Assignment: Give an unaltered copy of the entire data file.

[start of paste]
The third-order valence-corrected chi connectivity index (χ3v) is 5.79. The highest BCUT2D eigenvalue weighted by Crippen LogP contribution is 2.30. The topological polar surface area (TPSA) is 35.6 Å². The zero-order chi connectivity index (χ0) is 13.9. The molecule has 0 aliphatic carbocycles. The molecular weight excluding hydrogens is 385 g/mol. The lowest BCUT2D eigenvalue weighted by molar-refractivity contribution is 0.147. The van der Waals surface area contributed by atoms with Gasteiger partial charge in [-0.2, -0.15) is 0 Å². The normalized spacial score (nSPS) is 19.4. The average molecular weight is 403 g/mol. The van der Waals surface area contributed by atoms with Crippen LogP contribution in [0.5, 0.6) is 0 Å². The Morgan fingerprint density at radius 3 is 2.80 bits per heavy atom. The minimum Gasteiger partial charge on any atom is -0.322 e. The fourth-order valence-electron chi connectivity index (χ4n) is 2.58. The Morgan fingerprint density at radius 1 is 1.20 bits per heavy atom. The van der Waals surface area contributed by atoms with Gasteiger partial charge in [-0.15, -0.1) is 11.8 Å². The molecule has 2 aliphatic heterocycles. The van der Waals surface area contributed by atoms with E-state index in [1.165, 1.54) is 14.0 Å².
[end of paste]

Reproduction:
The third-order valence-corrected chi connectivity index (χ3v) is 5.79. The highest BCUT2D eigenvalue weighted by Crippen LogP contribution is 2.30. The topological polar surface area (TPSA) is 35.6 Å². The zero-order chi connectivity index (χ0) is 13.9. The molecule has 0 aliphatic carbocycles. The molecular weight excluding hydrogens is 385 g/mol. The lowest BCUT2D eigenvalue weighted by molar-refractivity contribution is 0.147. The van der Waals surface area contributed by atoms with Gasteiger partial charge in [-0.2, -0.15) is 0 Å². The normalized spacial score (nSPS) is 19.4. The average molecular weight is 403 g/mol. The van der Waals surface area contributed by atoms with Crippen LogP contribution in [0.5, 0.6) is 0 Å². The Morgan fingerprint density at radius 3 is 2.80 bits per heavy atom. The minimum Gasteiger partial charge on any atom is -0.322 e. The fourth-order valence-electron chi connectivity index (χ4n) is 2.58. The Morgan fingerprint density at radius 1 is 1.20 bits per heavy atom. The van der Waals surface area contributed by atoms with Gasteiger partial charge in [-0.15, -0.1) is 11.8 Å². The molecule has 2 aliphatic heterocycles. The van der Waals surface area contributed by atoms with E-state index in [1.165, 1.54) is 14.0 Å².